Blaming God is Like Going to Cracker Barrel


Blaming God is like going to Cracker Barrel. For those of you, who like me, grew up nowhere near one of these amazing restaurants, it is a place of wonderful southern comfort food.

We love comfort food, not because it actually makes our lives better (it actually makes our lives shorter) but because if we had a stressful or frustrating day we feel just a little bit better. We feel a little bit of temporary comfort.

We often blame God to feel comfortable again. Like by blaming Him, all of a sudden things will feel better, because after all if we blame stuff on anyone but ourselves things do feel better for a bit.

But like the chicken and dumplings or cobbler, that comfort feeling eventually wears off and we are back to dealing with real life.

In reality, we are forgetting that God gives each of us free will, so when bad stuff happens its usually not His doing but ours and the doing of others with free will.

By Genesis 44 and 45, Joseph was powerful as a leader, but he never meant to be where he was. His brothers throwing him in a pit and selling him into slavery took care of that. They exercised free will.

Fast forward a few years and Joseph begins telling his brothers about what has happened in the years since that betrayal. An interesting phrase that Joseph keeps repeating is that what they meant for evil, God redeemed for good. He goes on to say, “So it wasn’t really you who sent me here, but God; the same God who made me an advisor to Pharaoh, master of his household, and ruler over everyone in the land of Egypt.”[1]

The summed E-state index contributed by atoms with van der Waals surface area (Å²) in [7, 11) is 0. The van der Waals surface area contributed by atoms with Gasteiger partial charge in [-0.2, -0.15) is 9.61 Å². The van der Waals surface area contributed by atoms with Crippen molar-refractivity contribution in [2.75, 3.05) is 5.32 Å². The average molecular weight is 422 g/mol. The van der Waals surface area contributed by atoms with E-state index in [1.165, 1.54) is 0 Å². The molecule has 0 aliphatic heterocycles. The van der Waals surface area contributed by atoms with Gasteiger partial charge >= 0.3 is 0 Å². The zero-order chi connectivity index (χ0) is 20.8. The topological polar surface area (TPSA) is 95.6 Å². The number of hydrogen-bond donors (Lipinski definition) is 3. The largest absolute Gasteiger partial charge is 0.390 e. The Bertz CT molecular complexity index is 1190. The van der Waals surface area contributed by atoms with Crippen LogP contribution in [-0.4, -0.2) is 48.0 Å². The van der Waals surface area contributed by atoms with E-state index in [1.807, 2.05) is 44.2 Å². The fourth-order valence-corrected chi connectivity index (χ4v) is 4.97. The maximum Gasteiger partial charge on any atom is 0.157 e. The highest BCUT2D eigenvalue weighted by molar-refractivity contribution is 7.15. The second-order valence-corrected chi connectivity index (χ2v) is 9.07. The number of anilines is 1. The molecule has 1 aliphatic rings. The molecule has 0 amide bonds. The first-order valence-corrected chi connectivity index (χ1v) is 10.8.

Humans get free will, like his dumb brothers, but God uses those sometimes awful choices to turn them into something spectacular.

When we blame God we forget about a lot of stuff. We are attempting to take comfort by believing God is a bully, but he is not and when we realize that He really does want to turn our awful situations into something awesome we can begin seeing things in a new way.

We begin seeing our horror stories instead with a silver lining of grace, mercy, love, or adventure.

What have you been blaming God for?

[1] Genesis 45:8 The Voice